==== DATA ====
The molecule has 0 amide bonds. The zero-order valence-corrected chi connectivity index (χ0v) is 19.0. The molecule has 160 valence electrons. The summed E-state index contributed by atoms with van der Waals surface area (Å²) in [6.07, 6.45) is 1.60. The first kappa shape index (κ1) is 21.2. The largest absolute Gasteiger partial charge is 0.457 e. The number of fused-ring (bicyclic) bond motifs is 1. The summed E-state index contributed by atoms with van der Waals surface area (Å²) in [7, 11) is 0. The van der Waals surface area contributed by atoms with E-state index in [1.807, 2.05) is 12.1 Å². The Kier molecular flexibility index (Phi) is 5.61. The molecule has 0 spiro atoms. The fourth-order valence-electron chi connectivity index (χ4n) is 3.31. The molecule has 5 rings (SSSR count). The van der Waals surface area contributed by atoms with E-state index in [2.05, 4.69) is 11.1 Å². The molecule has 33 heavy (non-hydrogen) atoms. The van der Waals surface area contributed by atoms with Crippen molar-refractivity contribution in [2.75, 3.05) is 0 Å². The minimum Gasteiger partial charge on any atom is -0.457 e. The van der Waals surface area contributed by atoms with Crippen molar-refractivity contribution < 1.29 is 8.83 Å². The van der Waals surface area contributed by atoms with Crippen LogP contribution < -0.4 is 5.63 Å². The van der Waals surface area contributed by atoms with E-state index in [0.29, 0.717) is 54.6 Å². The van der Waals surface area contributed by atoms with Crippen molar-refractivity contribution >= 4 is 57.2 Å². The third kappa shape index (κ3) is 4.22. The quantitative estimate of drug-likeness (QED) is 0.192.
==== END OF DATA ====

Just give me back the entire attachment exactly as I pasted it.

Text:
The molecule has 0 amide bonds. The zero-order valence-corrected chi connectivity index (χ0v) is 19.0. The molecule has 160 valence electrons. The summed E-state index contributed by atoms with van der Waals surface area (Å²) in [6.07, 6.45) is 1.60. The first kappa shape index (κ1) is 21.2. The largest absolute Gasteiger partial charge is 0.457 e. The number of fused-ring (bicyclic) bond motifs is 1. The summed E-state index contributed by atoms with van der Waals surface area (Å²) in [7, 11) is 0. The van der Waals surface area contributed by atoms with E-state index in [1.807, 2.05) is 12.1 Å². The Kier molecular flexibility index (Phi) is 5.61. The molecule has 0 spiro atoms. The fourth-order valence-electron chi connectivity index (χ4n) is 3.31. The molecule has 5 rings (SSSR count). The van der Waals surface area contributed by atoms with E-state index in [2.05, 4.69) is 11.1 Å². The molecule has 33 heavy (non-hydrogen) atoms. The van der Waals surface area contributed by atoms with Crippen molar-refractivity contribution in [2.75, 3.05) is 0 Å². The minimum Gasteiger partial charge on any atom is -0.457 e. The van der Waals surface area contributed by atoms with Crippen molar-refractivity contribution < 1.29 is 8.83 Å². The van der Waals surface area contributed by atoms with Crippen LogP contribution < -0.4 is 5.63 Å². The van der Waals surface area contributed by atoms with E-state index in [0.29, 0.717) is 54.6 Å². The van der Waals surface area contributed by atoms with Crippen molar-refractivity contribution >= 4 is 57.2 Å². The third kappa shape index (κ3) is 4.22. The quantitative estimate of drug-likeness (QED) is 0.192.